There is a scene oft reenacted in the homes of young yeshivish couples in communities across the eastern seaboard.
The lead actor, Young Man (YM) is a young man of a more modern background. As a teen, he wore a sharp, pinstriped suit. He rode an expensive mountain bike with about 50 gears over the very flat route between his house and high school. During the height of the fad, he could do things with a yo-yo that would make your eyes spin. Until recently, he gelled up a chup so magnificent it would shame a Shetland pony.
Then he went off to yeshiva in Israel and did what is commonly referred to as “flipping out.” He returned to the USA to continue his studies in a yeshivish setting, where he wears a black suit, wouldn’t be caught dead on a bike, trims his hair close in front, and laughs condescendingly at everything about his former self. If I had to label this particular breed, I would call them minor-league BTs.
(Just for the record, I got that one from a shadchan. When I tried to explain the irreconcilable difference between my date and I, she’d said, “Oh, like BT syndrome.”)
The supporting roles for this drama are played by a married couple, the male of the pair being a friend of YM. This friend is an upstanding young Talmudic scholar who met YM in yeshiva and finds him an interesting source of general knowledge combined with a good gemarakup and strong yeshivish values. The friend’s wife (FW) is an aidel bais yaakov maidel who has wanted to support a long-term learner for as long as she can remember, and is currently very happily doing so.
YM is over for a Shabbos meal. In between complimenting the FW on her culinary triumphs, he laments his shidduch woes. He goes out with so many wonderful aidel maidels, but the conversation just doesn’t flow. Their middos and chesed and tznius are great, but they just don’t know Things, so what is there to talk about?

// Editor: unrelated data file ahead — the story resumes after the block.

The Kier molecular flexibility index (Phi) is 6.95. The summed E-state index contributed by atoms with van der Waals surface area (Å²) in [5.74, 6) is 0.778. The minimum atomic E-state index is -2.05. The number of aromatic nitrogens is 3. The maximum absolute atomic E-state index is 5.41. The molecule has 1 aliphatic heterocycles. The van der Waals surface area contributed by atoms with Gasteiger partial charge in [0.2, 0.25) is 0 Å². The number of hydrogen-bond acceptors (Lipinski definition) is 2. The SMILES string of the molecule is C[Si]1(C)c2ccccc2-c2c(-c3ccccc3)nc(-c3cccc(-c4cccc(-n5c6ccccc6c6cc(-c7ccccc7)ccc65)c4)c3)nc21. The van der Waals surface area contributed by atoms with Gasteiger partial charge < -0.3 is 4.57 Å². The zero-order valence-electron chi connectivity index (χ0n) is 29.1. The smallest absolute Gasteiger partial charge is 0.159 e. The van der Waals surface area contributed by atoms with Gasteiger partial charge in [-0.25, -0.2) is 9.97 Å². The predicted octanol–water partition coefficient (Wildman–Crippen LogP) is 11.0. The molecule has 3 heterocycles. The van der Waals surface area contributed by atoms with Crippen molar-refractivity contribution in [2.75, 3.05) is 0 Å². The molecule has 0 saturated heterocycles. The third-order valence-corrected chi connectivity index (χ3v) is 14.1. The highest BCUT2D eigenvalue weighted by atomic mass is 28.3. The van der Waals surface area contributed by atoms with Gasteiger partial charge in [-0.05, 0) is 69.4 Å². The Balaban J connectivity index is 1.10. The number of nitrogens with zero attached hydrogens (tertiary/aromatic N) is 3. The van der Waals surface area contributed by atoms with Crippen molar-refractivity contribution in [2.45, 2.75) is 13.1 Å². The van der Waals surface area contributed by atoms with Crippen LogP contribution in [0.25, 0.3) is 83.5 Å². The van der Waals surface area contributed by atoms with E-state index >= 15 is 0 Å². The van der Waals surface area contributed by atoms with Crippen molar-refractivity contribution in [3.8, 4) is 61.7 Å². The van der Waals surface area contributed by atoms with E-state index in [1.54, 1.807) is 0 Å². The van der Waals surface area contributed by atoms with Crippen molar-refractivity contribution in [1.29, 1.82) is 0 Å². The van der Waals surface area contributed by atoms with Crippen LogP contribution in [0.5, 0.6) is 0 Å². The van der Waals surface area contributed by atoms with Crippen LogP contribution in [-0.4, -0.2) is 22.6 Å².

There is sympathy all around the table.
“What you need,” Friend tells YM, “Is a nice bais yaakov maidel who knows Things. There are some out there, you know.” They both turn expectantly to FW, who is mentally skimming her high school and seminary class lists.
“You know,” she says slowly. “I think I might have a girl for you. I was in high school with her, so you know she’s an aidel maidel, but she knows Things. Let me call her and see if she’s interested.”
Which how Sunday morning my phone rings and it’s a high school classmate I haven’t heard from since… probably before graduation.
When looking for a bais yaakov maidel who knows Things, these classmates invariably dredge up my name. After all, I’m a BY grad, with all the education and many of the hangups of one. And in addition, I know Things. I know where Sri Lanka is. I know that van Gogh cut off his ear. I know who wrote the Brandenburg Concertos and I think that some of Poe’s best stories are his comic ones. But I’m aidel enough that I don’t know too many Things. I can just about pick the Olsens out of a lineup with Brad Pitt and Tom Cruise, but if you threw in another long-haired blond I’d be stymied. So I’m the perfect date for a yeshiva guy who wants to be able to talk to his dates about Things.
I get called in for Conversation Duty so often that I think I should make a business out of it. I’d approach Women in Black at weddings to offer my services.
“If you ever have any guys who want to be able to talk about Things on a date, just send them my way,” I’d say briskly, handing over my card. Naturally, if I made a shidduch for any of these guys, I’d request shadchanus.
But it’s not likely to happen any time soon.